George William Hoey (born November 14, 1946) is a former American football defensive back, punt returner and kickoff returner. He played college football for the University of Michigan Wolverines (1966–1968) and professionally in the National Football League (NFL) for the Arizona Cardinals (1971), New England Patriots (1972–1973), San Diego Chargers (1974), Denver Broncos (1975), and New York Jets (1975). In high school, Hoey was an All-State halfback. At the University of Michigan, College Football Hall of Fame halfback Ron Johnson was in Hoey's class, and Hoey was therefore used principally as a defensive back. Hoey is most remembered for his work as a punt returner at Michigan. He led the Big Ten Conference in punt return yards in 1967 and 1968, and still holds Michigan's modern era (post-1949) records for most punt return yards in a game (140), most return yards per punt in a season (24.3) and most return yards per punt in a career (17.1). Hoey was also a record-setting sprinter on Michigan's track and field team. In five seasons in the NFL, Hoey was principally a kickoff returner. In 1971, he set a St. Louis Cardinals club record with six kickoff returns for 206 yards, including one for 103 yards and a touchdown. He had 534 kickoff return yards in his career. Since 1993, Hoey has worked in administration at the University of Colorado. He worked first in academic services for the athletic department. After controversies in the late 1990s concerning eligibility of University of Colorado athletes, Hoey accepted a position in the school's career services department providing career counseling to student athletes.

WikiProjects

Selected images

Did you know...

Did you know?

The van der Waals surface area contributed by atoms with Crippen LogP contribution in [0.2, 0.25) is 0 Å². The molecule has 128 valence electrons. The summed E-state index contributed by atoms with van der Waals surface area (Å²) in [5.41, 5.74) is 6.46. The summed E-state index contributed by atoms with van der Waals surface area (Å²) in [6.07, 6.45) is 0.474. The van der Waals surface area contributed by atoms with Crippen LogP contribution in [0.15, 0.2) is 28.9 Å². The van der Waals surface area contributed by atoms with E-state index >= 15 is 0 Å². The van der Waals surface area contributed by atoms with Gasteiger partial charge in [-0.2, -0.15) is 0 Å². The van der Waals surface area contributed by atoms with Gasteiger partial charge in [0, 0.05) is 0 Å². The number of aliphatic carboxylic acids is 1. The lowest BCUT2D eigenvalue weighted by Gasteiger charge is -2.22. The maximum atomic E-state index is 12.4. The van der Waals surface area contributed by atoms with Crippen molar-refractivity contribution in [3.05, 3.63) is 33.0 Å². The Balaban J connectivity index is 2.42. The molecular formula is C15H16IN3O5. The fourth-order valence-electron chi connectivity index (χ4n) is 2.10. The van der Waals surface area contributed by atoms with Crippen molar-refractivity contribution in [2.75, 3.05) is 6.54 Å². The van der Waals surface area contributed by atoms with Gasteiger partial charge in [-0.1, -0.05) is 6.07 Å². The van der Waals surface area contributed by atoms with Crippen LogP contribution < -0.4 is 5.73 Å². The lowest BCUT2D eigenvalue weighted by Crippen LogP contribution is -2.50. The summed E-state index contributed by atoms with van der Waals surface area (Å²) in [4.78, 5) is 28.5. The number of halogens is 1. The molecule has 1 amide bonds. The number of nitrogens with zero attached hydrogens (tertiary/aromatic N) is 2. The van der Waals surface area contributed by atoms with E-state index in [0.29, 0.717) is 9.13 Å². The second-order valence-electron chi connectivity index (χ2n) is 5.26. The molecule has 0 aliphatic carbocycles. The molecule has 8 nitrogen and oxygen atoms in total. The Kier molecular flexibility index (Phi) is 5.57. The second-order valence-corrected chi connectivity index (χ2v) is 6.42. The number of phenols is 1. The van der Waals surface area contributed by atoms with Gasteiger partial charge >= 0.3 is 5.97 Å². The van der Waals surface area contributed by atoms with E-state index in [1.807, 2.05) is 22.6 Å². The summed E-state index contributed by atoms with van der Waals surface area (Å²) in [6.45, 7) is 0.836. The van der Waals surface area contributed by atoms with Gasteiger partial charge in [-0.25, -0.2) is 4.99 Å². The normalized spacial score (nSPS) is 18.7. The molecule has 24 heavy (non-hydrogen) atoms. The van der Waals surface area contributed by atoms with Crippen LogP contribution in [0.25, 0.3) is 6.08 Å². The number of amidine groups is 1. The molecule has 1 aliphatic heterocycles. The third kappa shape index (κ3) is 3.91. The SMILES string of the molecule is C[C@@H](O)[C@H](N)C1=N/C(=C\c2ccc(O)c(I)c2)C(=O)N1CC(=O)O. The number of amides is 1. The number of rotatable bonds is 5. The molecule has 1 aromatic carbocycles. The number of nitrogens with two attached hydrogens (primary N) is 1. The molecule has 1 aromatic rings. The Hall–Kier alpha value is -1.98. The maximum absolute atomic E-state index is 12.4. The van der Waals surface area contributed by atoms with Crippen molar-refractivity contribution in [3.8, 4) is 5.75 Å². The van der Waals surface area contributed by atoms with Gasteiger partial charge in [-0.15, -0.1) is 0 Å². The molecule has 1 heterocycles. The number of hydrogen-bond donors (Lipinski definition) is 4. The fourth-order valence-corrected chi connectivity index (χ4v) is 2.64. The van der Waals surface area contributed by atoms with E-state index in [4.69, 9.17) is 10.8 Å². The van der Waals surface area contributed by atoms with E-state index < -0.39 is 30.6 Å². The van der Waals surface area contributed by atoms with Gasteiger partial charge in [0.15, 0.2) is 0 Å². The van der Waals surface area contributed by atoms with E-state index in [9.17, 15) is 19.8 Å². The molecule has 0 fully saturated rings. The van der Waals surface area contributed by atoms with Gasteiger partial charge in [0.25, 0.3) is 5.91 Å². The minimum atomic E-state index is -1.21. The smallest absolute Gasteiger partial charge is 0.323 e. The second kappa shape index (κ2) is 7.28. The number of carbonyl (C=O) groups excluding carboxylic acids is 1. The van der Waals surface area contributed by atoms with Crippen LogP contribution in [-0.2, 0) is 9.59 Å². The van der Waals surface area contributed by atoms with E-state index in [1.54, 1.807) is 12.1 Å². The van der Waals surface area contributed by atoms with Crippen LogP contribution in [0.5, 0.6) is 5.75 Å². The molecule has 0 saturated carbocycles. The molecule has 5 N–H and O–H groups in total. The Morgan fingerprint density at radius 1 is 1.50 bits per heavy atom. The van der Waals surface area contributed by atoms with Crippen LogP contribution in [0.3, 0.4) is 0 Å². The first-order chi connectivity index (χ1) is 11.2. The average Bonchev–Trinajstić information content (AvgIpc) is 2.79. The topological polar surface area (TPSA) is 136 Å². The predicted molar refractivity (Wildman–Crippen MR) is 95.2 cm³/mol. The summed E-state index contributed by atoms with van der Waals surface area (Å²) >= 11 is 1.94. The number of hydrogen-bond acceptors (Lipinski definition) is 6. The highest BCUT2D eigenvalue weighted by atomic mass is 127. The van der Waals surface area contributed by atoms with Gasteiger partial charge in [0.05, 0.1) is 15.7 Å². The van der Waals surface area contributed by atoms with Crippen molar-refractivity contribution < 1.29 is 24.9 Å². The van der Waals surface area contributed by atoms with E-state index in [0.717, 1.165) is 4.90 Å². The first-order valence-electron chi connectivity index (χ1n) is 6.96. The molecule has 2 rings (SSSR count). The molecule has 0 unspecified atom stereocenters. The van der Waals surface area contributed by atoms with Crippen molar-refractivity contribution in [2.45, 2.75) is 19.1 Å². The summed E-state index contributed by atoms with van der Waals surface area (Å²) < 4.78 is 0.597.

• ... that Green Bay Packers cornerback Kevin King played most of his first season with an injury to his shoulder which dislocated several times and left him unable to lift his arm over his head?

Categories

Quality content

Featured articles

Former featured articles

Featured lists

Former featured lists

Good articles

Former good articles

Good topics

Did you know? articles

In the News articles


Topics

Things to do

Things you can do

Related portals

Associated Wikimedia

The following Wikimedia Foundation sister projects provide more on this subject:

Wikibooks
Books

Commons
Media

Wikinews 
News

Wikiquote 
Quotations

Wikisource 
Texts

Wikiversity
Learning resources

Wiktionary 
Definitions

Wikidata 
Database

Purge server cache

Retrieved from "https://en.wikipedia.org/w/index.php?title=Portal:National_Football_League&oldid=854574484"
This content was retrieved from Wikipedia : http://en.wikipedia.org/wiki/Portal:National_Football_League
This page is based on the copyrighted Wikipedia article "Portal:National Football League"; it is used under the Creative Commons Attribution-ShareAlike 3.0 Unported License (CC-BY-SA). You may redistribute it, verbatim or modified, providing that you comply with the terms of the CC-BY-SA